Sept. 5, 2013
Virginia’s public middle schools are receiving results of the first statewide school climate survey, developed by a research team at the University of Virginia’s Curry School of Education. “Overall, the results are positive,” lead investigator Dewey Cornell said.
Surveys were collected from 43,805 seventh and eighth-grade students and 9,134 teachers from 423 public schools. Most of the schools were middle schools, but in some school divisions the seventh and eighth grades are part of elementary or high schools.
The survey assessed school “climate domains” such as the strictness of school discipline, the quality of teacher-student relationships and the degree of student engagement in learning and school activities. The survey also assessed “safety domains” that included bullying, teasing and other aggressive behavior. Both students and teachers were asked about safety concerns.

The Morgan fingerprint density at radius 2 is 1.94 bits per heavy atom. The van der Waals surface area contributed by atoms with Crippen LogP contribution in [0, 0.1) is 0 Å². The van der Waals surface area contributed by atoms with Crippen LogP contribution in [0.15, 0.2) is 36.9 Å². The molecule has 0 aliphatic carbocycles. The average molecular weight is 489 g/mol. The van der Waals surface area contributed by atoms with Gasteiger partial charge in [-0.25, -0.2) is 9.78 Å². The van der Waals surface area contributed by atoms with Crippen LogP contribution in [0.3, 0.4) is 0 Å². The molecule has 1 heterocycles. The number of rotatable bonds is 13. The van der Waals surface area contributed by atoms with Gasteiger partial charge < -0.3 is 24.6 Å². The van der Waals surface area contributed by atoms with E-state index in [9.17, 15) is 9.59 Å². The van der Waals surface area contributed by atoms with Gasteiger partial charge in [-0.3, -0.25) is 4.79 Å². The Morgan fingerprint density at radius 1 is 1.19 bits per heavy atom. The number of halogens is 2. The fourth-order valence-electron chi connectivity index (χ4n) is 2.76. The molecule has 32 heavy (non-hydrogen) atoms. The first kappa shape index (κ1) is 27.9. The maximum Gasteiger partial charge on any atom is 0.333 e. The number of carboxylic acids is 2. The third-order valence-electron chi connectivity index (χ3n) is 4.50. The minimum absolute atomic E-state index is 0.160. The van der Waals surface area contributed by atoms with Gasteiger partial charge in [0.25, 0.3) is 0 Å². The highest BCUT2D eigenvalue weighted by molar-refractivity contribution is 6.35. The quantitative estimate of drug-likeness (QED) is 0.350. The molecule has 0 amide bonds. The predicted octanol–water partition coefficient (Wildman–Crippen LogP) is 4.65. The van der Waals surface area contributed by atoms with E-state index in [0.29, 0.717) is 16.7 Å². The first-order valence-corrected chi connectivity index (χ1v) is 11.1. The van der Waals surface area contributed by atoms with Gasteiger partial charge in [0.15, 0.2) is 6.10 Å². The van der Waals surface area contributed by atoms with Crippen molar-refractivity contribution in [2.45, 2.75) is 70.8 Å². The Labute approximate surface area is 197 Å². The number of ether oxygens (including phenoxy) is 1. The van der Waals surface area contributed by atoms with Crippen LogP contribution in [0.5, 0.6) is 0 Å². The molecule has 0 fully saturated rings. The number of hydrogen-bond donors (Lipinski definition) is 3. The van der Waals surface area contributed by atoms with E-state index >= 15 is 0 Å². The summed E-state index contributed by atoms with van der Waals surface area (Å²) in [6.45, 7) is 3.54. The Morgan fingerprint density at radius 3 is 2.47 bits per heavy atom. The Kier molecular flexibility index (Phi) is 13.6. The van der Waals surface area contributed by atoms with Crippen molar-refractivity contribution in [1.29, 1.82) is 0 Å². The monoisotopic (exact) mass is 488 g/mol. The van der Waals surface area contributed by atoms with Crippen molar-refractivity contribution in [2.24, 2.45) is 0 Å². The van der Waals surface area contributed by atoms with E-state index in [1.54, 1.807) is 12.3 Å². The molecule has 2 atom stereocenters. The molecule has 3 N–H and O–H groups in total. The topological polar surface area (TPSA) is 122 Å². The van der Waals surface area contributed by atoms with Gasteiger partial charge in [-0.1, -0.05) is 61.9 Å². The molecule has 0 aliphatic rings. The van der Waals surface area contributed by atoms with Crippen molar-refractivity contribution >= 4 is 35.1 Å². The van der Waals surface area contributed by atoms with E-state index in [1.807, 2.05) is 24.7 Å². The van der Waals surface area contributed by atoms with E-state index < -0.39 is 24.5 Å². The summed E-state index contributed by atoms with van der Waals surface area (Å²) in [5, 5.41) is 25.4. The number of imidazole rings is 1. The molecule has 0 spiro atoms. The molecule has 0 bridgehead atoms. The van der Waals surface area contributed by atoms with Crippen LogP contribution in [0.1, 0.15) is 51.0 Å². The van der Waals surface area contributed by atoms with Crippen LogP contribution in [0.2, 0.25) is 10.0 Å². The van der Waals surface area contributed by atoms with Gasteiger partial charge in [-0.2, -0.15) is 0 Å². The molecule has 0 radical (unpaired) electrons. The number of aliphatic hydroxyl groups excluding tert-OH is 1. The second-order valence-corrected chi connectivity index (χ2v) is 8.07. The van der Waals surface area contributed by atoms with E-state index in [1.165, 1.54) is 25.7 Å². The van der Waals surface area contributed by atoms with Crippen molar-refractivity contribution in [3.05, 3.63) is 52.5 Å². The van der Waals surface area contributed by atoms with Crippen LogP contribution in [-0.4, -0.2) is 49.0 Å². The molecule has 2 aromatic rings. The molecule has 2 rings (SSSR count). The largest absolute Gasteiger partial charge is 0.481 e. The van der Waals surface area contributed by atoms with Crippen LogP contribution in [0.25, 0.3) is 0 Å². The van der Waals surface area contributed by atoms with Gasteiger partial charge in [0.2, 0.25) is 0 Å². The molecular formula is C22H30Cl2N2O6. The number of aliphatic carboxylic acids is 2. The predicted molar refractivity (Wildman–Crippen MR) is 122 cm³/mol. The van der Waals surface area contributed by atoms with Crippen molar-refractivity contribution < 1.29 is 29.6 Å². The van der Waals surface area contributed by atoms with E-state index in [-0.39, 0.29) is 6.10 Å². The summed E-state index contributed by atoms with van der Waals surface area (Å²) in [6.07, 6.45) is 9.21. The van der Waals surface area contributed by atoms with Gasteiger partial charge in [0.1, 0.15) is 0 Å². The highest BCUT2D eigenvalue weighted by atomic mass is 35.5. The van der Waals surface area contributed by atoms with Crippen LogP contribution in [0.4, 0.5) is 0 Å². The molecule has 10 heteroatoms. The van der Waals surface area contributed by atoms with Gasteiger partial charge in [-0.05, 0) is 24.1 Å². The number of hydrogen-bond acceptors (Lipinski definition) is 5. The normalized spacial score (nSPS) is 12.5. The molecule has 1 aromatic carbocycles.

More than 60 percent of Virginia’s seventh and eighth-grade students say that they enjoy school, feel like they belong at their school and feel comfortable asking their teachers for help with their school work. More than 75 percent of students say that they feel safe in school, but 50 percent report that bullying is a problem in their school and 13 percent report being bullied on at least a weekly basis during the school year. Approximately 30 percent of students reported being physically attacked, pushed or hit in school.
More than 90 percent of Virginia seventh and eighth-grade teachers report that they feel physically safe at school, and nearly 80 percent feel that they are treated with respect by students. The teachers had more mixed views about discipline, with only 59 percent agreeing that their school’s disciplinary practices are effective.
High school students and teachers in grades nine through 12 will be surveyed in spring 2014.